If you are really serious about getting the most eco-friendly bang for your buck, get creative with where and the how you will create your urban garden. There are a number of options that you may not have considered, but make for viable gardening opportunities. Think beyond the backyard, so to speak.

Container gardening is a good option, especially for those who have limited outdoor space (say in a condo). You can place and grow in containers anywhere really, on your balcony, window sills etc. You can even place them on steps or hang planters from a balcony ceiling. 

Is your backyard unsuitable for a veggie / flower garden? How about your front or side yard, no matter how small? If you have a sloped yard, consider constructing a raised or tiered garden along with broad deep stairs so maintenance and harvesting will be easier, and you have a place to personally perch when you want to take a break and just be present in nature.

Do you have a garage, a shed or a sunroom extension on your house? Whatever purpose you’re using the interior space for (storage, hobbies, or a Work From Home Office, for example), we’re seeing more city residents adding rooftop planters on top of their extensions or outbuildings. If you consider this option, make sure the structure can support the added weight load.

 

 

Green Living Roofs, Or A Cool Roof? What?

A living roof (also known as a green roof) is a roof that has vegetation on part of its structure. Although it costs more to create, a living roof lasts longer than a conventional asphalt-shingle roof. It also provides a natural insulation ‘skin’ on top of your dwelling, helps with stormwater runoff because it absorbs a lot of the moisture traditional roof materials expel, and they also help filter and improve air quality?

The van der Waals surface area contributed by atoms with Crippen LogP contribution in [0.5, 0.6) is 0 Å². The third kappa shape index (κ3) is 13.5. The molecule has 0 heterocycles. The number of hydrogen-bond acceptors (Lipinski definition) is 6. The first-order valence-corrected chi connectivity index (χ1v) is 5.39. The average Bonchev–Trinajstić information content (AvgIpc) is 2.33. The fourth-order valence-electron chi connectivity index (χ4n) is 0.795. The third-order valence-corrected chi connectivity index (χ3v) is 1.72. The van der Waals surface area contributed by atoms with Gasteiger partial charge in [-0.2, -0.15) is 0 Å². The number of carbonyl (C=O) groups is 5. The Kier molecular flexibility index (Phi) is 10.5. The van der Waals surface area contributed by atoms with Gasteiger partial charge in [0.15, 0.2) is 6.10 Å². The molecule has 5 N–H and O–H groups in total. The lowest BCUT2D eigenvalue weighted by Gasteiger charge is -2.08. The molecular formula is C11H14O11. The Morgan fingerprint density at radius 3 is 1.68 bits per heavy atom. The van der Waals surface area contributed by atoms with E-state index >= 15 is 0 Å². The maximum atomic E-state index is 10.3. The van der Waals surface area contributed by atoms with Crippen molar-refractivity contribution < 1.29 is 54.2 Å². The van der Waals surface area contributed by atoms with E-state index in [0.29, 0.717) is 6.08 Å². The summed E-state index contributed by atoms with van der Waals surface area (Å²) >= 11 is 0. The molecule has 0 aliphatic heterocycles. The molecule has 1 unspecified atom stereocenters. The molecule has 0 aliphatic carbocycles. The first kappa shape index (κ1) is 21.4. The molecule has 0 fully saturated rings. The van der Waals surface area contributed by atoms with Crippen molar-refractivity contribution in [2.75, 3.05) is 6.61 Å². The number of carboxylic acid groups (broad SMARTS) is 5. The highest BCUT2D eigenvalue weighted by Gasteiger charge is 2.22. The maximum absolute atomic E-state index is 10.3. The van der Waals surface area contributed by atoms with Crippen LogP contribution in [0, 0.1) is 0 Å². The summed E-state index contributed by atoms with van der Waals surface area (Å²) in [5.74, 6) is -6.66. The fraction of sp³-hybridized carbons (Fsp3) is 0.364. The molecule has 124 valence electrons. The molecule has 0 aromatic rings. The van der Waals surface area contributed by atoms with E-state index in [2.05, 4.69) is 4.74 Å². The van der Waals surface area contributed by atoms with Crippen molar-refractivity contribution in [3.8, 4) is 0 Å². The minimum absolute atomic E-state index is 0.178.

Fun fact! Did you know that Toronto was the first city in North America to pass a bylaw requiring a green roof occupy a portion of new commercial, industrial and residential developments back in 2009?

There are three types of green roofs: extensive, intensive and semi-intensive. All include a high-quality waterproofing structure with a root barrier and drainage system. Extensive roofs are shallower, lighter and require less maintenance; intensive roofs have a deeper structure to grow a larger number of plant species, while a semi-intensive green roof falls in-between.

Not ready to install a green living roof? Consider a cool roof (or a white roof) that reflects the sun’s rays to reduce the thermal energy heat build-up. Sometimes it’s a simple as changing the colour of your material choices!

Homeowners will be pleased to know that there is Eco-Roof Incentive Program in Toronto for those interested in installing a green or cool roof.